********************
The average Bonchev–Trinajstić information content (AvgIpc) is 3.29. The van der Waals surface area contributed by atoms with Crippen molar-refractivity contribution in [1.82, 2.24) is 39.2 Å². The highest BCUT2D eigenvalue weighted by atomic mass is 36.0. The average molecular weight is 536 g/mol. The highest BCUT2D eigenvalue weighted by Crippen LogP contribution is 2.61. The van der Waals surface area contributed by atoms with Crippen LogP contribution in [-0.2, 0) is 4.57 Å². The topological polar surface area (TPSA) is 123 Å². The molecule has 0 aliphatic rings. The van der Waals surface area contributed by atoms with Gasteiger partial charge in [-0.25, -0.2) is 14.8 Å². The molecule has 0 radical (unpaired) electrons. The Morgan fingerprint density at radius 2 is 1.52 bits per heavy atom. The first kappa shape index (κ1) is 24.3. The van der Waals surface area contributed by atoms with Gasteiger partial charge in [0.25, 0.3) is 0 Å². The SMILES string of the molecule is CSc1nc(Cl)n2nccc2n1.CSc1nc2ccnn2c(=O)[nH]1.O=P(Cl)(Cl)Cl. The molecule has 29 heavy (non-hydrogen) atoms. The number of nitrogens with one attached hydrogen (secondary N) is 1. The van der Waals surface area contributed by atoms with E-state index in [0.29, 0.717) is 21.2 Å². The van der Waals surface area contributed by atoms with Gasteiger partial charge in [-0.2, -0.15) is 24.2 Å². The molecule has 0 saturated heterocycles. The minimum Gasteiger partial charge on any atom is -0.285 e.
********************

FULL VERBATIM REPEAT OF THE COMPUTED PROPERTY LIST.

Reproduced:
The average Bonchev–Trinajstić information content (AvgIpc) is 3.29. The van der Waals surface area contributed by atoms with Crippen molar-refractivity contribution in [1.82, 2.24) is 39.2 Å². The highest BCUT2D eigenvalue weighted by atomic mass is 36.0. The average molecular weight is 536 g/mol. The highest BCUT2D eigenvalue weighted by Crippen LogP contribution is 2.61. The van der Waals surface area contributed by atoms with Crippen LogP contribution in [-0.2, 0) is 4.57 Å². The topological polar surface area (TPSA) is 123 Å². The molecule has 0 aliphatic rings. The van der Waals surface area contributed by atoms with Gasteiger partial charge in [-0.25, -0.2) is 14.8 Å². The molecule has 0 radical (unpaired) electrons. The Morgan fingerprint density at radius 2 is 1.52 bits per heavy atom. The first kappa shape index (κ1) is 24.3. The van der Waals surface area contributed by atoms with Gasteiger partial charge in [0.25, 0.3) is 0 Å². The SMILES string of the molecule is CSc1nc(Cl)n2nccc2n1.CSc1nc2ccnn2c(=O)[nH]1.O=P(Cl)(Cl)Cl. The molecule has 29 heavy (non-hydrogen) atoms. The number of nitrogens with one attached hydrogen (secondary N) is 1. The van der Waals surface area contributed by atoms with E-state index in [0.29, 0.717) is 21.2 Å². The van der Waals surface area contributed by atoms with Gasteiger partial charge in [-0.2, -0.15) is 24.2 Å². The molecule has 0 saturated heterocycles. The minimum Gasteiger partial charge on any atom is -0.285 e.